Once the domain of a modest group of aficionados, the roleplaying game of Dungeons and Dragons has lately become a worldwide obsession, which perhaps accounts for this big-budget production. It’s presumably been given the ‘Honour Amongst Thieves‘ suffix to differentiate it from the dismal Jeremy Irons movie of 2000, which attempted to walk the same path, but failed to endear itself to critics and viewers alike. Thankfully, this incarnation, directed by John Francis Daley and Jonathan Goldstein, is a different kind of beast entirely. It’s actually great fun.
It’s the story of Edgin (Chris Pine) a former Harper (or minstrel), more recently a professional thief. When we first meet him, he’s languishing in prison, sharing a cell with his BF, Holga (Michelle Rodriguez), a kick-ass warrior who never wastes words when her sword can do the talking. She’s also very fond of potatoes. Edgin has a desperate plan to escape from captivity because he needs to get back to his daughter, Kira (Chloe Coleman), who he’s left in the care of his former friend and fellow-thief, Forge (Hugh Grant), after the tragic death of her mother.
Once out of prison, Edgin hears about a mystical Tablet of Awakening, which has the power to bring a dead person back to life. For obvious reasons, he resolves to find it. So he heads for the city of Neverwinter, where Edgin is now the head honcho, supported by his advisor, the powerful Red Witch, Sofina (Daisy Head). Along the way, Edgin and Holga recruit failed magician Simon (Justice Smith) and shapeshifter Doric (Sophia Lillis) to their cause – and, with the help of the mysterious and ridiculously handsome Xenk (Rége-Jean Page), they set off on a long and complicated quest to find an ancient bronze helmet that will help them locate the fabled tablet. Suddenly, we’re in a heist movie.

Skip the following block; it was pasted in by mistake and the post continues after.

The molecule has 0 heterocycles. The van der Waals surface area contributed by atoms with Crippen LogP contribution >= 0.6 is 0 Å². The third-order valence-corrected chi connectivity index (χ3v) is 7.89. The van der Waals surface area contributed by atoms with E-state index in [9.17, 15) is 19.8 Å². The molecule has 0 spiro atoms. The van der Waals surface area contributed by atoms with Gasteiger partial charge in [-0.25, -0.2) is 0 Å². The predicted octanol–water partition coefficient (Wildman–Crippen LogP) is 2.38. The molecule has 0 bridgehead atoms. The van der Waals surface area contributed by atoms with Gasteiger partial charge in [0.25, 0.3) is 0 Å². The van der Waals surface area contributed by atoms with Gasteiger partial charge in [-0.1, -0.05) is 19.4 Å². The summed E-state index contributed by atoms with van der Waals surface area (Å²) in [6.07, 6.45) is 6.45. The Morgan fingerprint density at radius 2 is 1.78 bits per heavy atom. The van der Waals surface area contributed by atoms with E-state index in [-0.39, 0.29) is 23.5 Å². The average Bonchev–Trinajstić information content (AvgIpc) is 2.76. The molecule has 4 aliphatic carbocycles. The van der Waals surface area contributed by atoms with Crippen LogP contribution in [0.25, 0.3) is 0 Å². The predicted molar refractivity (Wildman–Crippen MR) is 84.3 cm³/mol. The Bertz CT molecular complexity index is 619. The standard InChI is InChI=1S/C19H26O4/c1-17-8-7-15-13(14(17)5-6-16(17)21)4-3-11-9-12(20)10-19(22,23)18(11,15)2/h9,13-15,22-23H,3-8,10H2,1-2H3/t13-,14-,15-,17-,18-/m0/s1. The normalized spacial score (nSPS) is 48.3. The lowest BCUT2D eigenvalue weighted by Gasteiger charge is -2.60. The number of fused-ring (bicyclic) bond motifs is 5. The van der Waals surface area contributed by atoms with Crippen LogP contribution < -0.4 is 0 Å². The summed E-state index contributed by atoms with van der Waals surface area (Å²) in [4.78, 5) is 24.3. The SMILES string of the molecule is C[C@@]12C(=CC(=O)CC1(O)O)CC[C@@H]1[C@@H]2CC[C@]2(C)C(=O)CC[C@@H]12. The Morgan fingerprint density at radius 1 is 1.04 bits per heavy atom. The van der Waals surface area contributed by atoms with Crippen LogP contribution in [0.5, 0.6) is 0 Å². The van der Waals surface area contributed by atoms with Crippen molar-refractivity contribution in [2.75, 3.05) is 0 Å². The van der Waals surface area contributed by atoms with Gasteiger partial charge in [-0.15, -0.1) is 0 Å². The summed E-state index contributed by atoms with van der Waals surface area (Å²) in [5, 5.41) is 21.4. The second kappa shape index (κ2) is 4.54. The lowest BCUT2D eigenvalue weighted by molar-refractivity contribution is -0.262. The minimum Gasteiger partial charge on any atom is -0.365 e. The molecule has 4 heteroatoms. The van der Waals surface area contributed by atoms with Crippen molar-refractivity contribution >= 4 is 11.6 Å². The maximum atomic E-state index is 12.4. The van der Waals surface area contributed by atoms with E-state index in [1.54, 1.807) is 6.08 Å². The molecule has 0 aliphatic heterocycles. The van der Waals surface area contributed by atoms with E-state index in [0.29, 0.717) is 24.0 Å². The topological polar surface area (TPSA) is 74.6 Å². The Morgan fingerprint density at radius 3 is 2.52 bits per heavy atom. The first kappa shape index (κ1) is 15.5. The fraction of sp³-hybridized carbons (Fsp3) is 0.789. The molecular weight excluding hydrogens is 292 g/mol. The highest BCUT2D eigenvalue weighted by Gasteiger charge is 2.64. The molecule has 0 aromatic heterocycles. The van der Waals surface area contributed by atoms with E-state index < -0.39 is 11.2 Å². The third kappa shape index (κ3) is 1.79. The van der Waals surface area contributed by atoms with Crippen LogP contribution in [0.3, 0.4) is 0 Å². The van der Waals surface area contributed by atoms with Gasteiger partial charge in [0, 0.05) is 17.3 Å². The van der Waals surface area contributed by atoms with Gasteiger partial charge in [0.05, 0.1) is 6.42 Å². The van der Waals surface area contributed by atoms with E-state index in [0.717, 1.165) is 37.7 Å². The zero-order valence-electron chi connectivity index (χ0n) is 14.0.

If this all sounds horribly generic, relax. Dungeons and Dragons: Honour Amongst Thieves can most accurately be described as a romp, fuelled by a clever script that has a massive trump card up its sleeve, which it’s not afraid to use. Whenever events threaten to become too po-faced, too pompous for comfort, out come the jokes, the quips and the sarcastic asides. It works like a dream.
Yes, there are CGI beasts, including a fearsome dragon; there are huge battles and eye-popping special effects sequences; there are witches and ogres and long-leggedy beasties – but the creators of the film are canny enough not to linger too long on any of these details, allowing Edgin’s quest to move on to the next hurdle, the next obstacle, the next massive punch up. There’s a second trump card in the familiar form of Hugh Grant, who, as the villainous, double-crossing Forge, offers yet another character study of the kind he’s been revelling in ever since his renaissance in Paddington 2. He’s not the only good thing here, but he’s definitely one of the best of them.
It all builds confidently to a genuinely heart-warming conclusion that rounds off the adventure in style. Stay in your seats long enough for a brief, but funny post credit scene!
I’ve no idea if this will appeal to devotees of the game, but as an outsider, I find this D&D adventure a ton of fun.